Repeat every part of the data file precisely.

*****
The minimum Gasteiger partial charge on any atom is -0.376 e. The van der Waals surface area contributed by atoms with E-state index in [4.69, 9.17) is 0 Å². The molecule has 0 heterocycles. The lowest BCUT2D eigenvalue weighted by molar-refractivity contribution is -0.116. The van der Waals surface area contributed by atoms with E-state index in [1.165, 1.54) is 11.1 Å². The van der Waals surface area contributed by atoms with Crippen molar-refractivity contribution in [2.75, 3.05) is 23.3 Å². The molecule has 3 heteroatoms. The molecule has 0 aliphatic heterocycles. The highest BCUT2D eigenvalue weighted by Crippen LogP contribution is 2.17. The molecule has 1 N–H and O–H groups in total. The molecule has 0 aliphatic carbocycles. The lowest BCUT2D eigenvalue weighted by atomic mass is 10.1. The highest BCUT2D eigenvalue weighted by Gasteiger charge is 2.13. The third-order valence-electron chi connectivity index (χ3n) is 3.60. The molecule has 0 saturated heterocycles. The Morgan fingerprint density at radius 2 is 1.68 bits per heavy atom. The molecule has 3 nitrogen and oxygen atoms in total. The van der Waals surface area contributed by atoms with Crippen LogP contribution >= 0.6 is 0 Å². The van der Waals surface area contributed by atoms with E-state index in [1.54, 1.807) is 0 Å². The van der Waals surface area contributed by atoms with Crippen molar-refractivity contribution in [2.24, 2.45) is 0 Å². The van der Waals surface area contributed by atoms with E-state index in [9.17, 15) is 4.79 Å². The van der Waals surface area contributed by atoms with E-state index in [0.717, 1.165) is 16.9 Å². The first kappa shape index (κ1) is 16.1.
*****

The minimum Gasteiger partial charge on any atom is -0.376 e. The van der Waals surface area contributed by atoms with E-state index in [4.69, 9.17) is 0 Å². The molecule has 0 heterocycles. The lowest BCUT2D eigenvalue weighted by molar-refractivity contribution is -0.116. The van der Waals surface area contributed by atoms with E-state index in [1.165, 1.54) is 11.1 Å². The van der Waals surface area contributed by atoms with Crippen molar-refractivity contribution in [2.75, 3.05) is 23.3 Å². The molecule has 3 heteroatoms. The molecule has 0 aliphatic heterocycles. The highest BCUT2D eigenvalue weighted by Crippen LogP contribution is 2.17. The molecule has 1 N–H and O–H groups in total. The molecule has 0 aliphatic carbocycles. The lowest BCUT2D eigenvalue weighted by atomic mass is 10.1. The highest BCUT2D eigenvalue weighted by Gasteiger charge is 2.13. The third-order valence-electron chi connectivity index (χ3n) is 3.60. The molecule has 0 saturated heterocycles. The Morgan fingerprint density at radius 2 is 1.68 bits per heavy atom. The molecule has 3 nitrogen and oxygen atoms in total. The van der Waals surface area contributed by atoms with Crippen LogP contribution >= 0.6 is 0 Å². The van der Waals surface area contributed by atoms with E-state index in [1.54, 1.807) is 0 Å². The van der Waals surface area contributed by atoms with Crippen molar-refractivity contribution in [2.24, 2.45) is 0 Å². The van der Waals surface area contributed by atoms with E-state index in [9.17, 15) is 4.79 Å². The van der Waals surface area contributed by atoms with E-state index in [0.717, 1.165) is 16.9 Å². The first kappa shape index (κ1) is 16.1.